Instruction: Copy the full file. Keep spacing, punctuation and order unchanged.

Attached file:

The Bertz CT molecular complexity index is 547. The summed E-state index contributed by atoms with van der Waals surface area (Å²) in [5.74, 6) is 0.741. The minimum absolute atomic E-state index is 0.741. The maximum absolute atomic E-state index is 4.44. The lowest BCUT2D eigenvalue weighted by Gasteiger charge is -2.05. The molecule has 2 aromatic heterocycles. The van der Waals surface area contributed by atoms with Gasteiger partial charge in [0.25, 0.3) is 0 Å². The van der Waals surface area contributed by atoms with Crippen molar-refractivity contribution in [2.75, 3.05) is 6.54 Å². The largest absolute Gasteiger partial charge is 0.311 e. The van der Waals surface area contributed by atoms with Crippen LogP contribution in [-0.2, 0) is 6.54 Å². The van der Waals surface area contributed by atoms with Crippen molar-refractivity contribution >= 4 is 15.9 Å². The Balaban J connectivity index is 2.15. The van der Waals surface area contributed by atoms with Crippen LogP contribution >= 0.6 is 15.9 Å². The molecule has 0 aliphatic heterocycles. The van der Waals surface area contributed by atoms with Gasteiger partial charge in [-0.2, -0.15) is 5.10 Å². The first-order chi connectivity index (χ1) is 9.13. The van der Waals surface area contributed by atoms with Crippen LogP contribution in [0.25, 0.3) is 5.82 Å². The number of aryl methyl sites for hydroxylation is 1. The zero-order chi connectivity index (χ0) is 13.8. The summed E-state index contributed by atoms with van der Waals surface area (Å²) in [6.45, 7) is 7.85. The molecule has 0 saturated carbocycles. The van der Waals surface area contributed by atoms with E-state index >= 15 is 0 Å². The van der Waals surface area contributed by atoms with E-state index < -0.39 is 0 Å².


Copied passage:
The Bertz CT molecular complexity index is 547. The summed E-state index contributed by atoms with van der Waals surface area (Å²) in [5.74, 6) is 0.741. The minimum absolute atomic E-state index is 0.741. The maximum absolute atomic E-state index is 4.44. The lowest BCUT2D eigenvalue weighted by Gasteiger charge is -2.05. The molecule has 2 aromatic heterocycles. The van der Waals surface area contributed by atoms with Gasteiger partial charge in [0.25, 0.3) is 0 Å². The van der Waals surface area contributed by atoms with Crippen molar-refractivity contribution in [2.75, 3.05) is 6.54 Å². The largest absolute Gasteiger partial charge is 0.311 e. The van der Waals surface area contributed by atoms with Crippen LogP contribution in [-0.2, 0) is 6.54 Å². The van der Waals surface area contributed by atoms with Crippen molar-refractivity contribution >= 4 is 15.9 Å². The Balaban J connectivity index is 2.15. The van der Waals surface area contributed by atoms with Crippen LogP contribution >= 0.6 is 15.9 Å². The molecule has 0 aliphatic heterocycles. The van der Waals surface area contributed by atoms with Gasteiger partial charge in [-0.2, -0.15) is 5.10 Å². The first-order chi connectivity index (χ1) is 9.13. The van der Waals surface area contributed by atoms with Crippen LogP contribution in [0.25, 0.3) is 5.82 Å². The number of aryl methyl sites for hydroxylation is 1. The zero-order chi connectivity index (χ0) is 13.8. The summed E-state index contributed by atoms with van der Waals surface area (Å²) in [6.45, 7) is 7.85. The molecule has 0 saturated carbocycles. The van der Waals surface area contributed by atoms with E-state index >= 15 is 0 Å². The van der Waals surface area contributed by atoms with E-state index < -0.39 is 0 Å².